Shekels.—The Vulg. and many commentators understand the plural to stand for two, as the A. V. has explained the plural in Ezekiel 47:13; others, as Aben- Ezra, Abarbanel, etc, understand it less definitely as meaning at least two shekels. The notion of Oehler (p478) and Keil (in loc.) that the value of the ram was purposely left indefinite, that there might be room to vary it according to the gravity of the trespass, although advocated by Michaelis (Art244), is clearly wrong. It is opposed to the fundamental idea of all sacrifice, which excludes such correlation; and is entirely unnecessary, since the compensation and forfeit ( Leviticus 5:16) were separately required. Moreover, the variation in the value of the ram would be very small in comparison with the variation in trespasses. The text was intended to fix the lowest limit of the value of a ram that could be allowed, and the estimation was for the purpose of determining whether he came up to the standard. “The plural is plainly to be understood as meaning two shekels, or at least two shekels.” Knobel.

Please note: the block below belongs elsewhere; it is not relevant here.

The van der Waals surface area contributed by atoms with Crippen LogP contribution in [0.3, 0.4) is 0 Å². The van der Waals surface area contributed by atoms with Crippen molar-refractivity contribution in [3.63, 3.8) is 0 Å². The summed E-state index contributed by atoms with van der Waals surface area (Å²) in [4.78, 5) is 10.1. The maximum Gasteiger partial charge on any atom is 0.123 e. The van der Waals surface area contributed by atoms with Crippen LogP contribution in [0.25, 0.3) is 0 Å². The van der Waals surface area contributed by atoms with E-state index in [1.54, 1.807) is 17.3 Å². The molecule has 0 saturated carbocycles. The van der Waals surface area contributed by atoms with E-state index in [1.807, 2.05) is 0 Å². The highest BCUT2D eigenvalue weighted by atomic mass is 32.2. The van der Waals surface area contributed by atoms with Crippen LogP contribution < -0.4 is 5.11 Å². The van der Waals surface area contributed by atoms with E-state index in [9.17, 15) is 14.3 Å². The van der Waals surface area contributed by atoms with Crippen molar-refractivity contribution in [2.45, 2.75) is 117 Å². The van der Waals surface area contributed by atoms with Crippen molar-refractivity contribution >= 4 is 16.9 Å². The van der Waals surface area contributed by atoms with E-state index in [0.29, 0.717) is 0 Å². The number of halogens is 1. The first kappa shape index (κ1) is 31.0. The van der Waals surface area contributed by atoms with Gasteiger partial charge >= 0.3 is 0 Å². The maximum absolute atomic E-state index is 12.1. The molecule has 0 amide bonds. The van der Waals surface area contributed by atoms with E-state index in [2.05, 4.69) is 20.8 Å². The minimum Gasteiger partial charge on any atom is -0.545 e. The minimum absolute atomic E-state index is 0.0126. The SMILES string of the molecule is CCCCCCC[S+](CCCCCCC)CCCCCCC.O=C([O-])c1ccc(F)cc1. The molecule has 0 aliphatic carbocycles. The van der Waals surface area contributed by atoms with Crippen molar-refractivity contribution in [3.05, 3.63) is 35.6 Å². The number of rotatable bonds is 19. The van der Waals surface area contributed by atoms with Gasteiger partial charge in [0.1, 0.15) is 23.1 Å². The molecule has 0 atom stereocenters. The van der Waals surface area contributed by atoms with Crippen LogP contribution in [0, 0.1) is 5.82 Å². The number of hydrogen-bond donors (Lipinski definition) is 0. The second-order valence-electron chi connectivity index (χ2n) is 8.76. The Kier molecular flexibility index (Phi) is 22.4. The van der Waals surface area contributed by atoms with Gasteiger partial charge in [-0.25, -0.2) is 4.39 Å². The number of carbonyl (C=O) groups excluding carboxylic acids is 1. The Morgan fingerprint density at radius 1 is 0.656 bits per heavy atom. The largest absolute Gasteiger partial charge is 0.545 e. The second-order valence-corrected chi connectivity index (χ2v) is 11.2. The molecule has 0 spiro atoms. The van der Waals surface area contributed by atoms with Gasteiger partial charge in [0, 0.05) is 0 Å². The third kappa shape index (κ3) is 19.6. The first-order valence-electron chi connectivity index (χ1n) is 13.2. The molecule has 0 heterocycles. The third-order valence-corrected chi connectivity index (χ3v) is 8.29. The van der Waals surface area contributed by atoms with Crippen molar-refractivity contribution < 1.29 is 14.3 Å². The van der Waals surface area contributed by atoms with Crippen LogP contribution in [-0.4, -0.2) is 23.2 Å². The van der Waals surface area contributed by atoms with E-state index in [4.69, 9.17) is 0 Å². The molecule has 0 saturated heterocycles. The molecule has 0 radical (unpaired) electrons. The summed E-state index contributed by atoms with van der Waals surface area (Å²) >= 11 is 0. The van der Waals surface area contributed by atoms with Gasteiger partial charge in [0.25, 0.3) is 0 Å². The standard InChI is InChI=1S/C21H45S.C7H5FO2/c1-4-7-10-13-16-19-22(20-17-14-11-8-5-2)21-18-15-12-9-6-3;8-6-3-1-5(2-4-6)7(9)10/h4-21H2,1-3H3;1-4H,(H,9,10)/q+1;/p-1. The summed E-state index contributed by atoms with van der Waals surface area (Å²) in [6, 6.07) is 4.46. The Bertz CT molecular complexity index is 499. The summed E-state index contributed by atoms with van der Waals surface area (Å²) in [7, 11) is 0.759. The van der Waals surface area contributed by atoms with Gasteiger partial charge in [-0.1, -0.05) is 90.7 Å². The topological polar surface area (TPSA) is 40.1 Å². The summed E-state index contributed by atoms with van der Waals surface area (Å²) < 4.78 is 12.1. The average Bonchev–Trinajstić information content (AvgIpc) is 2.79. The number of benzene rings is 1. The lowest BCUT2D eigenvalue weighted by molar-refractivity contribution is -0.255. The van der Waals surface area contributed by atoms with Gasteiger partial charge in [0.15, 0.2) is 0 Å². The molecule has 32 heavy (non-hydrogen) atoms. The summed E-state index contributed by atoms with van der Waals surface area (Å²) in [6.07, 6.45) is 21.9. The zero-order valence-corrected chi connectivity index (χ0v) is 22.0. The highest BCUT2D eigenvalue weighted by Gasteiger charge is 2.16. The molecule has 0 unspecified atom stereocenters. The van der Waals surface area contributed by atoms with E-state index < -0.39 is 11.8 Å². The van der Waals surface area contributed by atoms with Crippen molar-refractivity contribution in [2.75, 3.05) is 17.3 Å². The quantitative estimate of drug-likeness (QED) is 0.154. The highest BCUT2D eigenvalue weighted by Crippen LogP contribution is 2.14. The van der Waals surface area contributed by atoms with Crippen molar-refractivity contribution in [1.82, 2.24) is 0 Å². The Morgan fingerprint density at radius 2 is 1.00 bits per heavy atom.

Shekel of the Sanctuary.—See Exodus 30:13; Exodus 38:24, etc.

Leviticus 5:16. And he shall make amends.—He shall give the first-fruits or tithes, or whatever he had withheld or taken from sacred dues, or its value. And shall add the fifth part thereto as a penalty or forfeit.—Theodoret here refers to the example of Zaccheus. The justice of such additional payment is everywhere recognized in the Hebrew and all other laws. It is in this, and not in the ram, that the penalty is proportioned to the offence. This having been done, and reparation made, then, with the ram, the priest shall make an atonement.